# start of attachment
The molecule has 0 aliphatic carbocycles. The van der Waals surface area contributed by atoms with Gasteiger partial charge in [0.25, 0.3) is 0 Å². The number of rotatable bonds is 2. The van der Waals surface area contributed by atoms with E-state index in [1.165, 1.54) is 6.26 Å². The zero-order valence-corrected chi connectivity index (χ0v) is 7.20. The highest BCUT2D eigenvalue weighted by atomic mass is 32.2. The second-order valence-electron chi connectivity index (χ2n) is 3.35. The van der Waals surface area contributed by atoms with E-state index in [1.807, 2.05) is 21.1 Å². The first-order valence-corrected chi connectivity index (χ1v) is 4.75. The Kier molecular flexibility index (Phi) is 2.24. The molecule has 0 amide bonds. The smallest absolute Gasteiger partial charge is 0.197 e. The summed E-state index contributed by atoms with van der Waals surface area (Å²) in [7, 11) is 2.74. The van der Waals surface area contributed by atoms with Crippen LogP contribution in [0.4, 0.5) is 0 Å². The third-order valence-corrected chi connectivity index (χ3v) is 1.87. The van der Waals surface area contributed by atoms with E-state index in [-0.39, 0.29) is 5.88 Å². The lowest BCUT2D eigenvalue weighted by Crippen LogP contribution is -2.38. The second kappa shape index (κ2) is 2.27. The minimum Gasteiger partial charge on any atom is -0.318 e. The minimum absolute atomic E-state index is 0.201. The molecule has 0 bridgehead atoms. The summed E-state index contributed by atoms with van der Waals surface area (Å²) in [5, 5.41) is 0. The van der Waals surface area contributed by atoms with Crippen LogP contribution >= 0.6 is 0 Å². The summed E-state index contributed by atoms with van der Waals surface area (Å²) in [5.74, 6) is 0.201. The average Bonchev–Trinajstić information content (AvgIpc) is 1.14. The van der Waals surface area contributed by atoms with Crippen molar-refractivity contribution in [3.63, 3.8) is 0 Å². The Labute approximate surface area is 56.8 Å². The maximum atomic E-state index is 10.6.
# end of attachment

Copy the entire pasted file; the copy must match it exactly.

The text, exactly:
The molecule has 0 aliphatic carbocycles. The van der Waals surface area contributed by atoms with Gasteiger partial charge in [0.25, 0.3) is 0 Å². The number of rotatable bonds is 2. The van der Waals surface area contributed by atoms with E-state index in [1.165, 1.54) is 6.26 Å². The zero-order valence-corrected chi connectivity index (χ0v) is 7.20. The highest BCUT2D eigenvalue weighted by atomic mass is 32.2. The second-order valence-electron chi connectivity index (χ2n) is 3.35. The van der Waals surface area contributed by atoms with E-state index in [1.807, 2.05) is 21.1 Å². The first-order valence-corrected chi connectivity index (χ1v) is 4.75. The Kier molecular flexibility index (Phi) is 2.24. The molecule has 0 amide bonds. The smallest absolute Gasteiger partial charge is 0.197 e. The summed E-state index contributed by atoms with van der Waals surface area (Å²) in [7, 11) is 2.74. The van der Waals surface area contributed by atoms with Crippen LogP contribution in [0.4, 0.5) is 0 Å². The third-order valence-corrected chi connectivity index (χ3v) is 1.87. The van der Waals surface area contributed by atoms with E-state index in [-0.39, 0.29) is 5.88 Å². The lowest BCUT2D eigenvalue weighted by Crippen LogP contribution is -2.38. The second kappa shape index (κ2) is 2.27. The minimum Gasteiger partial charge on any atom is -0.318 e. The minimum absolute atomic E-state index is 0.201. The molecule has 0 bridgehead atoms. The summed E-state index contributed by atoms with van der Waals surface area (Å²) in [5, 5.41) is 0. The van der Waals surface area contributed by atoms with Crippen LogP contribution >= 0.6 is 0 Å². The summed E-state index contributed by atoms with van der Waals surface area (Å²) in [5.74, 6) is 0.201. The average Bonchev–Trinajstić information content (AvgIpc) is 1.14. The van der Waals surface area contributed by atoms with Crippen molar-refractivity contribution in [3.63, 3.8) is 0 Å². The Labute approximate surface area is 56.8 Å². The maximum atomic E-state index is 10.6.